I based my first painting on a bunch of different landscape photos I found around the internet. I snapped some cell phone pictures of it every time I made progress, and after I finished, I put them all together to post here!

Long, loooong images under the cut )
elaby: (LotR - Galadriel blue)
You may remember back in the spring of 2013 how I posted about discovering that a forest I walked through at work had been bulldozed. A happy consequence of this was that because I was forced to find a new walking route, I found another path through the woods that led to a glorious meadow and pond. For a year and a half, I've walked there almost every day when the weather would allow for it. I've watched it move through the seasons and I know it's a place of magic.

On Friday, after a week of rain, I was going stir crazy at work. I went out for a walk in spite of the chill and drizzle.

And I found yellow POSTED signs at the gate and all over the trees lining the path to the meadow.

They state, in no uncertain terms, that trespassing for any reason is strictly forbidden. I called Rachel and cried and she comforted me and on her suggestion I e-mailed the local development authority (who had posted the signs) to ask if walking there, leaving no litter and disturbing none of the plants and animals, could possibly be allowed. I thought it was a nature preserve. I haven't heard back -- I probably won't -- but I'm not giving up my meadow without even inquiring.

Luckily, unlike my other forest that was torn down, I have many pictures of this forest path and the meadow. It's a breathtaking place.

Photos under the cut. )
elaby: (Vocaloid - Miku Luka kiss)
Rachel and my seventh wedding anniversary was October 6, and this past weekend, we took a little vacation to Boston to celebrate <3 Most years, we go to Rhinebeck to the sheep and wool festival on this weekend in October, but this year we didn't manage to plan early enough and when we tried to book a hotel room, they were ALL sold out T_T It all turned out for the best, though, because we had the most wonderful weekend in Boston.

It didn't start out all that smooth XD Our plan had been to park our car at the train station in Dover on Friday, have my parents drive us to an end of the T line, and take the subway in to our hotel. We'd then take the train home on Sunday and our car would be at the station. However, when my parents were waiting to pick us up at the station lot, we discovered that we would have to pay $0.25 per hour all weekend to park there. It's never cost to park there before. I had forgotten my camera, so we had our parents meet us at our house to drive us down. My mother graciously agreed to pick us up from the train on Sunday <3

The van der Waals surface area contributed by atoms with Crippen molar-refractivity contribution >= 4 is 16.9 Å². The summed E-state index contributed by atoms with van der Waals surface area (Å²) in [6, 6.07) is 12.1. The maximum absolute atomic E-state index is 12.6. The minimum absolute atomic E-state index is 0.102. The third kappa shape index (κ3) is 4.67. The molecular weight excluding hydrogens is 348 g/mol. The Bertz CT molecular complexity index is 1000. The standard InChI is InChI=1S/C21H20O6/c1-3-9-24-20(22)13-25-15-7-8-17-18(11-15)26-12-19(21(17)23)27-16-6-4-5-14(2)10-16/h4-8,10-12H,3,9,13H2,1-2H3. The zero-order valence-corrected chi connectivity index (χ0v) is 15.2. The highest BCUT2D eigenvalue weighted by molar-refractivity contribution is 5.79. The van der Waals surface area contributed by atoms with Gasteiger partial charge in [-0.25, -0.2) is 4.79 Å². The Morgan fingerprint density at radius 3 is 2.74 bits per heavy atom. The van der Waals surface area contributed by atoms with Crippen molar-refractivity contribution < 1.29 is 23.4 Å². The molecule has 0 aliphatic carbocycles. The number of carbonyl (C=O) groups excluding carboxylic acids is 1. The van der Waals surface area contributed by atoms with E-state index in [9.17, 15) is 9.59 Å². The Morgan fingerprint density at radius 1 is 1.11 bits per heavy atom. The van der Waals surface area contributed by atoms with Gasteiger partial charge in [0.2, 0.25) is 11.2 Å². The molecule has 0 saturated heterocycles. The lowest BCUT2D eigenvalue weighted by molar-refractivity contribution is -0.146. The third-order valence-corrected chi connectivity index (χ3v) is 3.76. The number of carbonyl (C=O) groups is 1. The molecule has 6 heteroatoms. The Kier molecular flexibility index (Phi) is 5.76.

We arrived in Boston around 11:30. Even though we couldn't check into our hotel until 3:00, they had a luggage storage service, so we went there to drop off our suitcase - and they let us check in early! It was wonderful to be able to settle into the room before going off our adventure. The hotel was a "boutique hotel" (I'm still not sure what that means) and it was very beautiful and fancy. Everything was nautically themed because it was right near the harbor (very close to the New England Aquarium).

Cut for such an awful lot of photos )
elaby: (Droplet trees)
One of the reasons I embraced paganism is that I wanted to feel more in touch with the seasons and the turning of the year. When I was little, I imagined the year to be like a circle or clock: Christmas was at 12:00, Easter at 3:00, the Fourth of July at 6:00, and Halloween at 9:00. I was somewhat off, but that’s pretty close to the pagan wheel of the year. As I grew older, I became more and more irked by the calendar definitions of the changeover from season to season. I mean, anybody who’s lived in New England can tell you that it starts to feel like winter WAY before December 21st. I wanted to celebrate the seasons by how they felt, by the changes in the weather and the earth, which is what the seasons actually are. As I learned more about paganism, I looked to the pagan calendar - the solstices and equinoxes and cross-quarter days - to remedy what I felt was erroneous in our secular calendar.

At first, this simply meant shifting the “wheel” in my head, as if I’d taken a circular 12-month calendar and superimposed a translucent circle with quarters for each season on top of it -- with just a 1/8th counterclockwise shift, the first day of winter now lined up with Samhain, the first day of spring with Imbolc, the first of summer with Beltane, and the first of fall with Lughnassa. This fell into place nicely with the old words for Yule and Litha: midwinter and midsummer. In my mind, the 21st of December felt a lot more like the middle of winter than the first day of it, and it made sense that winter would span the lead-up to the longest night of the year and the weeks after, when the sun was starting to return.